Presence in typical law firm: 45% to 60%       
Roles in firm: Partners and leadership            

Gen X   

Born: 1965 to 1980       
How many: 59 million       
What they grew up with: HIV/AIDS epidemic; hippie parents; latch-key kids; corporate downsizing and restructuring; fall of Berlin Wall; first personal computers       
Values and characteristics: Not impressed by authority; distrust of institutions; want personal space; informality; self-reliance       
Work ethic: Balanced       
Presence in typical law firm: 40% to 50%       
Roles in firm: Associates, junior partners            

Gen Y      

Born: 1981 to 1995       
How many: 60 million       
What they grew up with: Oklahoma City bombing; 9/11 terrorist attacks; the Internet boom; ubiquitous technology; economic prosperity       
Values and characteristics: Receptive to authority; civic duty; patriotism; diversity; self-confidence; achievement; challenges       
Work ethic: Selective       
Presence in typical law firm: Less than 5%       
Roles in firm: Summer associates, first- and second-year associates            

Sources: U.S. Census Bureau; NALP Foundation

This article really hit the nail on the head.   Younger women (and men) are leaving firms because their values are different than the previous generation's.  They don't buy into the idea that the one with the most toys (or pie) "wins" and simply aren't willing to sacrifice their private lives for the sake of the almighty firm.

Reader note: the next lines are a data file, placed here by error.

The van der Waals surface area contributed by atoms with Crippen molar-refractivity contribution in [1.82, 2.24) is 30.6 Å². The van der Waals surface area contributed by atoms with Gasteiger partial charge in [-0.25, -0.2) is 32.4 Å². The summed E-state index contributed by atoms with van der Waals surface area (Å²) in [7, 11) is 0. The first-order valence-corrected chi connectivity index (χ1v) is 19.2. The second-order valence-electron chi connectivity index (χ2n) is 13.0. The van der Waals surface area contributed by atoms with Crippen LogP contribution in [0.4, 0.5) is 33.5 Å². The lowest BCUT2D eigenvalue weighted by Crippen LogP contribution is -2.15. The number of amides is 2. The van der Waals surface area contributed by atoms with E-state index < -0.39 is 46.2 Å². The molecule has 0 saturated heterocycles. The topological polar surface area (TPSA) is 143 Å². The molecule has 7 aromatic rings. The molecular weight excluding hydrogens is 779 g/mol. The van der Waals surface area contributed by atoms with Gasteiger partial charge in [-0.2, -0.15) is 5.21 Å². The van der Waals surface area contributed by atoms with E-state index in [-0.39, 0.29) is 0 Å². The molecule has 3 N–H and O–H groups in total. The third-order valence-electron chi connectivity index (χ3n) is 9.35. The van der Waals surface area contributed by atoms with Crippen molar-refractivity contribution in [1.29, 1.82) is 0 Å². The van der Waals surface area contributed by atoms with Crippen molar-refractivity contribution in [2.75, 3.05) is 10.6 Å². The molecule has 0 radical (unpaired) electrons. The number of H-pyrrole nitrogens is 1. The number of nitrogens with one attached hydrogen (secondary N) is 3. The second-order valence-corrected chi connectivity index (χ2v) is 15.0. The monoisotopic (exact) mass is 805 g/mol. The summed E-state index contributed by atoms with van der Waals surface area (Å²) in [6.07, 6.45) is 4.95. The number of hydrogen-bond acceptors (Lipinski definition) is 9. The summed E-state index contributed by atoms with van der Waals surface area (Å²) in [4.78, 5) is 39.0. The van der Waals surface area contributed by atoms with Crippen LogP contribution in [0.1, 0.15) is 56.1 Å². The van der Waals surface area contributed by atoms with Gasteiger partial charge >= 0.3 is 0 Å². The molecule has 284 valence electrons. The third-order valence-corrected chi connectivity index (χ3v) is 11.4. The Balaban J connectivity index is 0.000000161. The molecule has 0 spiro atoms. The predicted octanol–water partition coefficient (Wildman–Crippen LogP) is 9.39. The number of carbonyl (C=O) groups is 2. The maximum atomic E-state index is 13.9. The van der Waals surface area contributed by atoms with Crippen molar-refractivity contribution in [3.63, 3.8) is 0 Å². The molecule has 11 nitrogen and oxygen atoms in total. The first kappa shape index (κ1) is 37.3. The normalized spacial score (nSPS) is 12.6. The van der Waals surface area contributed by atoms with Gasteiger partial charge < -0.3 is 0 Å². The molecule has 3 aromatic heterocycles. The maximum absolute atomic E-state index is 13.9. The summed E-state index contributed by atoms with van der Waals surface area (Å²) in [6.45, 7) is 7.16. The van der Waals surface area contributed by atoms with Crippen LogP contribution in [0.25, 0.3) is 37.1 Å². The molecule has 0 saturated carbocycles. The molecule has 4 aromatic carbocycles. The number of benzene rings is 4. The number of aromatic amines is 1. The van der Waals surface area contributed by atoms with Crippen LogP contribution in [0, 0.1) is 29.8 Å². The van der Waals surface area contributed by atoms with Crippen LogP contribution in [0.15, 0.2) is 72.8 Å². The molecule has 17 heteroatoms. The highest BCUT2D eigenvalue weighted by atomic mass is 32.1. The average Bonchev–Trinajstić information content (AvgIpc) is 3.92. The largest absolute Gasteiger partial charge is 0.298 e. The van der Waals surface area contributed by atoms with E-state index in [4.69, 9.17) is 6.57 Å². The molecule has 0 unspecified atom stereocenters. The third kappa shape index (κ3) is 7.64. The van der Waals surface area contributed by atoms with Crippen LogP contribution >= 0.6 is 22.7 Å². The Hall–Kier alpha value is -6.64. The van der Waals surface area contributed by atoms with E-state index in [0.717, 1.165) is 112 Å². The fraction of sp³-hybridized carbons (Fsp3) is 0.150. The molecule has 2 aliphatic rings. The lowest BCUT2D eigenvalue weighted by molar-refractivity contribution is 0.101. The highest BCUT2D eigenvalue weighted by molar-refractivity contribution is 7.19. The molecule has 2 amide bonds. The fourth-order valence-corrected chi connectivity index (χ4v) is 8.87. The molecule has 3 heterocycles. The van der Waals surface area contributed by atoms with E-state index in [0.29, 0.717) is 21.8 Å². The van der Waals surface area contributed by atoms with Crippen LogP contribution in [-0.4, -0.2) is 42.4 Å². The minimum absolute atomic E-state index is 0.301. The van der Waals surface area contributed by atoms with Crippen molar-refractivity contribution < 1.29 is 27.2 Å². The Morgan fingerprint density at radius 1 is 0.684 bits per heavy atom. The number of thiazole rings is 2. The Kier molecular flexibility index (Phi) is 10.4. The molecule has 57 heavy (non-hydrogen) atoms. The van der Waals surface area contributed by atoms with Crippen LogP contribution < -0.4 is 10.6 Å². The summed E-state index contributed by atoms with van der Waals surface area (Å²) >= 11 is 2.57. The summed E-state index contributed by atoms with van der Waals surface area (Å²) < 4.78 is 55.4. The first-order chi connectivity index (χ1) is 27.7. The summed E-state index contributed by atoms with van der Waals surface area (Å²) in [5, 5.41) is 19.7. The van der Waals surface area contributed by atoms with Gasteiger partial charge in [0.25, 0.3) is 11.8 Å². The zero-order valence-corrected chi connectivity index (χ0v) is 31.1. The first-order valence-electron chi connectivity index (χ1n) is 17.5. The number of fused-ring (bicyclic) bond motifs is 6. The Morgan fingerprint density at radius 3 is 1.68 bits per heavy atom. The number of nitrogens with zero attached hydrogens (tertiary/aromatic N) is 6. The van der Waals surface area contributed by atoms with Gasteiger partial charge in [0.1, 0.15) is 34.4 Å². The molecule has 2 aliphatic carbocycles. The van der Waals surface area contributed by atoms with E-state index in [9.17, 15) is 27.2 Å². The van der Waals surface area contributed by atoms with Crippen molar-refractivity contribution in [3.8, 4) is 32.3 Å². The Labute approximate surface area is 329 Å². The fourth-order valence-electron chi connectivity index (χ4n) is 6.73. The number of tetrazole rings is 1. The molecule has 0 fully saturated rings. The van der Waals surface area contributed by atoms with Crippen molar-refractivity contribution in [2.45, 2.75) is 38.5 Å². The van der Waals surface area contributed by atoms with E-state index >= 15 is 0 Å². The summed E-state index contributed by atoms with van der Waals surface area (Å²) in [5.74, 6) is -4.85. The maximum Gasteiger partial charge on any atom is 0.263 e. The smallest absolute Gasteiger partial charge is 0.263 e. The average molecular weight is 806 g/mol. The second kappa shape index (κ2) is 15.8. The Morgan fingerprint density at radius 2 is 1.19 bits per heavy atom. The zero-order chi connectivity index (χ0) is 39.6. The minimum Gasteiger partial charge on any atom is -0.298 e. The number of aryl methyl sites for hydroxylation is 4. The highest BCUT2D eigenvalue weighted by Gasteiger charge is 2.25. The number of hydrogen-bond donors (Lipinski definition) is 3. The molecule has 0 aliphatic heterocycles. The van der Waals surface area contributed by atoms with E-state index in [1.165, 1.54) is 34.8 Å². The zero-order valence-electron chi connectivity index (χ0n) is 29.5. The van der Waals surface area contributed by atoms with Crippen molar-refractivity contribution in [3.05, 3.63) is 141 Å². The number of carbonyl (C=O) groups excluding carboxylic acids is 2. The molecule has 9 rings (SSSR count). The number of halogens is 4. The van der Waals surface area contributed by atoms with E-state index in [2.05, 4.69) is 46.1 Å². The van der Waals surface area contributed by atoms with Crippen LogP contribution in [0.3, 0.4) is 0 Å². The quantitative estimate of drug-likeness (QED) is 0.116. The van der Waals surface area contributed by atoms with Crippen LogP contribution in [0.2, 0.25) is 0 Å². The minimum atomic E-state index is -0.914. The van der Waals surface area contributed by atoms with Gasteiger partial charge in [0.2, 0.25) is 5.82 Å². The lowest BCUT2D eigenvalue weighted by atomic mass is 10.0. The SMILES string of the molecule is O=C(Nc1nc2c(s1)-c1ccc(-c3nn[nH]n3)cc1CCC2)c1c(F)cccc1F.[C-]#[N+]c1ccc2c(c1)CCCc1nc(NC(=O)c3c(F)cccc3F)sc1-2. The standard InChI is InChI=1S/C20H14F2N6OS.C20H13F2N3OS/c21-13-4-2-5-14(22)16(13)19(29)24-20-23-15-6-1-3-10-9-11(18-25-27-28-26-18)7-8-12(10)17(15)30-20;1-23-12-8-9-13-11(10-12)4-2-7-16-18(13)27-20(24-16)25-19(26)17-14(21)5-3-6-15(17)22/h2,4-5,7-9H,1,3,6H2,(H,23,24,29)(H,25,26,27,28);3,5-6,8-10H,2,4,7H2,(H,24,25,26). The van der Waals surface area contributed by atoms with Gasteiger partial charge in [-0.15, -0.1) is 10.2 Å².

I can't emphasize enough that it's not simply women who feel this way. By way of example, I recently caught up with a male classmate of mine from law school via email.  He had previously worked in a large firm in a large city and now owns a successful law-related company.  In other words, his is the alternative legal career that many of my generation seek out. 

In one email, he explained why he left life in a law firm:

I'm a lot happier now that I'm not practicing.  I loved law school, and practice when I was single, but when you mix in a family it doesn't seem a realistic career path if you want to have any quality of life.

Straight from the mouth of a Gen X lawyer of the male species.  It's the mantra of a generation of young lawyers.

And, if legal employers don't take heed and change their ways, and quickly, they may very well find themselves facing a shortage of bottom feeders.  And, without the grunt workers holding up the foundation of the system, it'll all come tumbling down.